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by Tracey Landry, Director of Curriculum and Instruction

The schools of Grayslake Community High School District 127 are nationally ranked because of the high levels of preparation our students receive for post-secondary pursuits.   In our ongoing quest to prepare 21st century students for the modern, global world into which they graduate, District 127 is committed to offering REAL experiences, Relevant, Engaging, and Authentic Learning, to our students. 

We will soon launch the #d127getsREAL hashtag to encourage teachers and students to post examples of authentic learning in action.   How are our students engaging in the act of being scientists, mathematicians, historians, geographers, writers, performers, etc.? We strive to offer classes that foster deep learning, connectedness with the world, substantive conversation, and broad student participation embedded in tasks authentic to the discipline.

Gone are the days of mere rote memorization and regurgitation of facts, only to forget the information shortly after the unit test.  In the years prior to the technology age, when basic facts and information were found only in the dusty spines of the public library or in the impressive mind of a classroom teacher, this type of instruction made more sense.  Students had to come to school to find and remember that information.  But now, when both basic facts and complex resources are available on any smartphone, at the touch of a button, new pedagogical approaches are required.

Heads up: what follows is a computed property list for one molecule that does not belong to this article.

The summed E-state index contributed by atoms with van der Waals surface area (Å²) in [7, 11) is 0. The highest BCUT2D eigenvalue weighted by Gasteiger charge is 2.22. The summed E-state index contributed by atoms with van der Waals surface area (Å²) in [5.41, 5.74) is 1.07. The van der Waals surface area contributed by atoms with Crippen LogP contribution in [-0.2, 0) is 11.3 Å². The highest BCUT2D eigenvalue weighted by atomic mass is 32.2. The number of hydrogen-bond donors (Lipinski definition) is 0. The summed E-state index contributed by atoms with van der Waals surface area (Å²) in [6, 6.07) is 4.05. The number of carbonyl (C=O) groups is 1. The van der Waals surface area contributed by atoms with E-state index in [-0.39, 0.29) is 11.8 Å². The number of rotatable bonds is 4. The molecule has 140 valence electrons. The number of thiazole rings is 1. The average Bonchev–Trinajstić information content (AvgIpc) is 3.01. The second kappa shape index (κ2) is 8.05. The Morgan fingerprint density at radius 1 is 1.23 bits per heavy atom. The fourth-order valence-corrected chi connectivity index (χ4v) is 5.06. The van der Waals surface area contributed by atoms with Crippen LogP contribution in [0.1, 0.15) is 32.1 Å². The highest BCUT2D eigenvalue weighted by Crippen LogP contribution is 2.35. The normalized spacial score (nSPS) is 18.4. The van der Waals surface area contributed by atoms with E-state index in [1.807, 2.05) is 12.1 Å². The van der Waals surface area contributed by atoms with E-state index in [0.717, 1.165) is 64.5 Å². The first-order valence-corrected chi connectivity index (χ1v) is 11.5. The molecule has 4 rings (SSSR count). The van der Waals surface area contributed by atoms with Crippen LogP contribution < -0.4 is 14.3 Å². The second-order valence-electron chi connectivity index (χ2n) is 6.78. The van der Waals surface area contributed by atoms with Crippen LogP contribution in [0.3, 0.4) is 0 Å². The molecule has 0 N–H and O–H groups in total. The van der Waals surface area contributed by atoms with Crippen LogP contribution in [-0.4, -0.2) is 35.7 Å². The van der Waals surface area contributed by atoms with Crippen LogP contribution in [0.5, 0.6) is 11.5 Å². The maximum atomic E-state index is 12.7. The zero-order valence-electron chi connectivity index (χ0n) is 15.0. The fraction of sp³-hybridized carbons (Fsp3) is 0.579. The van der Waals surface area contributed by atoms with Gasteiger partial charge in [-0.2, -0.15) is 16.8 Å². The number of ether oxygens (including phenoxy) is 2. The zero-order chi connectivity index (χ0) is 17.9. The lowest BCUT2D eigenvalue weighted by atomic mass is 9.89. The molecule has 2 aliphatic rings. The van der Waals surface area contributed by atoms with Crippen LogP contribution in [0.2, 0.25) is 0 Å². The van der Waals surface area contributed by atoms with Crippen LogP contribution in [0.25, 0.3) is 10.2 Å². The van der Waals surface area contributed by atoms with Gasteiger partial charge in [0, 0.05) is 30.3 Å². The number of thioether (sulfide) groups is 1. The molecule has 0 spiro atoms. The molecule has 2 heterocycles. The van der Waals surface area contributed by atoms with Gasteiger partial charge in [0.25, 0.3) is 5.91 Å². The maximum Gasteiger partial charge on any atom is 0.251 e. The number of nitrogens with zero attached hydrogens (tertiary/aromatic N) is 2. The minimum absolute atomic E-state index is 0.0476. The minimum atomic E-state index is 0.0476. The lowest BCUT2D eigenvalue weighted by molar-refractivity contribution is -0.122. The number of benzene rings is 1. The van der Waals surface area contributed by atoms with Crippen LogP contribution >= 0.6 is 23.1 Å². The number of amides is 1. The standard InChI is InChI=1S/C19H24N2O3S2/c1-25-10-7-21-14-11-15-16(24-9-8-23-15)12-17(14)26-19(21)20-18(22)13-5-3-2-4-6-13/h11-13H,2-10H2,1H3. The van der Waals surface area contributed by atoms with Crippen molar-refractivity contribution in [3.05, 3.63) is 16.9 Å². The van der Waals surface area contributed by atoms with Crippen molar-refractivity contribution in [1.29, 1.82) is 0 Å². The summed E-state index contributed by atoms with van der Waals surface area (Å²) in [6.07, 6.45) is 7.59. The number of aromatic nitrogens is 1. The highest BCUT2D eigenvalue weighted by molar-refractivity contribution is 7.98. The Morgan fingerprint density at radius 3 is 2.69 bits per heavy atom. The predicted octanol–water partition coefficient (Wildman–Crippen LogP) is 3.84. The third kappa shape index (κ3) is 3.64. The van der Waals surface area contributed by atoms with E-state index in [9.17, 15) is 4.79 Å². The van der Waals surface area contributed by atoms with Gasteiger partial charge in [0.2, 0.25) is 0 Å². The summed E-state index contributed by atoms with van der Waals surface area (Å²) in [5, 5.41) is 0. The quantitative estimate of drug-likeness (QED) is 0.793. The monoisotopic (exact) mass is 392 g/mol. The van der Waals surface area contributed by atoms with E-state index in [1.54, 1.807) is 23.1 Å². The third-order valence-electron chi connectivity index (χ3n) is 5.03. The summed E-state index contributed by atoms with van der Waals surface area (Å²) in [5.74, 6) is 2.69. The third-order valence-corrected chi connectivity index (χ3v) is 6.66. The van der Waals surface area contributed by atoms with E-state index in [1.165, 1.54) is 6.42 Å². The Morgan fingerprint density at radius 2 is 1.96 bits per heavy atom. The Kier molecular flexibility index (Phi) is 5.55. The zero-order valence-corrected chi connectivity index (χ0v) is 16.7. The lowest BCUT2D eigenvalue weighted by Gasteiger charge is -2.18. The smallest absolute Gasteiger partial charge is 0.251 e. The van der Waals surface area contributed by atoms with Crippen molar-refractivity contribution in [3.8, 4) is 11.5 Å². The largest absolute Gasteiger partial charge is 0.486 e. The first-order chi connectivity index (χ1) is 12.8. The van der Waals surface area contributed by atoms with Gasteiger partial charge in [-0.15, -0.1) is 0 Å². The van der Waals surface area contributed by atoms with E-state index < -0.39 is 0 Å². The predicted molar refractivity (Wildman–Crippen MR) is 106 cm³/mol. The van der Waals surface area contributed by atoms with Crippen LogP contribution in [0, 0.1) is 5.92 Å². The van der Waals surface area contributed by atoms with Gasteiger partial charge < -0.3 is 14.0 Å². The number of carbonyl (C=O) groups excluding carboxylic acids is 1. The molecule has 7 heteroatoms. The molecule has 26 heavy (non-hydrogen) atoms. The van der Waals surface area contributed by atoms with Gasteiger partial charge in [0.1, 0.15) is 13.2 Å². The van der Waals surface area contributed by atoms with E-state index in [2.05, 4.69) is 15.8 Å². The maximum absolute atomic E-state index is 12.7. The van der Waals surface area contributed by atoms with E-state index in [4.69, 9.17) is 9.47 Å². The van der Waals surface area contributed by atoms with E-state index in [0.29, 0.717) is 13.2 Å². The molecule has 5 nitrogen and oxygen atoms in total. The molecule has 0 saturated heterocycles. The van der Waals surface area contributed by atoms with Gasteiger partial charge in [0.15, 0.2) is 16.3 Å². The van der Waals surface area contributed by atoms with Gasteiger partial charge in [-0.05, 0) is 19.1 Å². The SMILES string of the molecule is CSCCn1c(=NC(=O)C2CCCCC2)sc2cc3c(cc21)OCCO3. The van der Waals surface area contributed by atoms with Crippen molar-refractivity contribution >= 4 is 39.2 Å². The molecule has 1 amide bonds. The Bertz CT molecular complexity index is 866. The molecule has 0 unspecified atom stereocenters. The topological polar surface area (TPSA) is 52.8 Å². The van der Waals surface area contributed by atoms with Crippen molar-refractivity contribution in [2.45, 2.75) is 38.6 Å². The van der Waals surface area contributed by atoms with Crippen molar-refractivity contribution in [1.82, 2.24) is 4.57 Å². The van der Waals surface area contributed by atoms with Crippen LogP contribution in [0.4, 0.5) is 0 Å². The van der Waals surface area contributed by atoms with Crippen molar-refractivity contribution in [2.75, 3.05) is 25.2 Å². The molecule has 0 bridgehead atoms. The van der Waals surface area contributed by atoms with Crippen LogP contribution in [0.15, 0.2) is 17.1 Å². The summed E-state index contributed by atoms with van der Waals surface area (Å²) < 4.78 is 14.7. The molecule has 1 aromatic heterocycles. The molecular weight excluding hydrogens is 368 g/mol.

The needs of 21st century learners require an overhaul in the way classroom instruction is organized and delivered.  According to a 2015 Critical Skills Survey, the skills most desired by employers include critical thinking, problem solving, communication, technology savvy, collaboration and team building, and creativity and innovation.    These types of skill sets are best developed when students are actively involved, are asking questions, evaluating sources, prototyping, finding alternate solutions to problems, reading a variety of often competing primary and technical sources, sharing their contemplations with a larger audience, and applying what they’ve learned to real-world contexts.  Technology, and its ability to allow on-demand learning and access to resources and platforms outside the school walls, plays a central role in this pedagogical shift.

We are excited to be on the forefront of such a shift, for these kinds of REAL experiences happen throughout the classrooms of District 127 every day.  Thanks to our community, our Board of Education, our staff, parents, and students for supporting our schools as they, “get REAL”.


Metalworking                                                                                     Participating in Political Process

 Exploring World Cultures


Taking a Virtual Pilgrimage                                                                Builing an Outdoor Classroom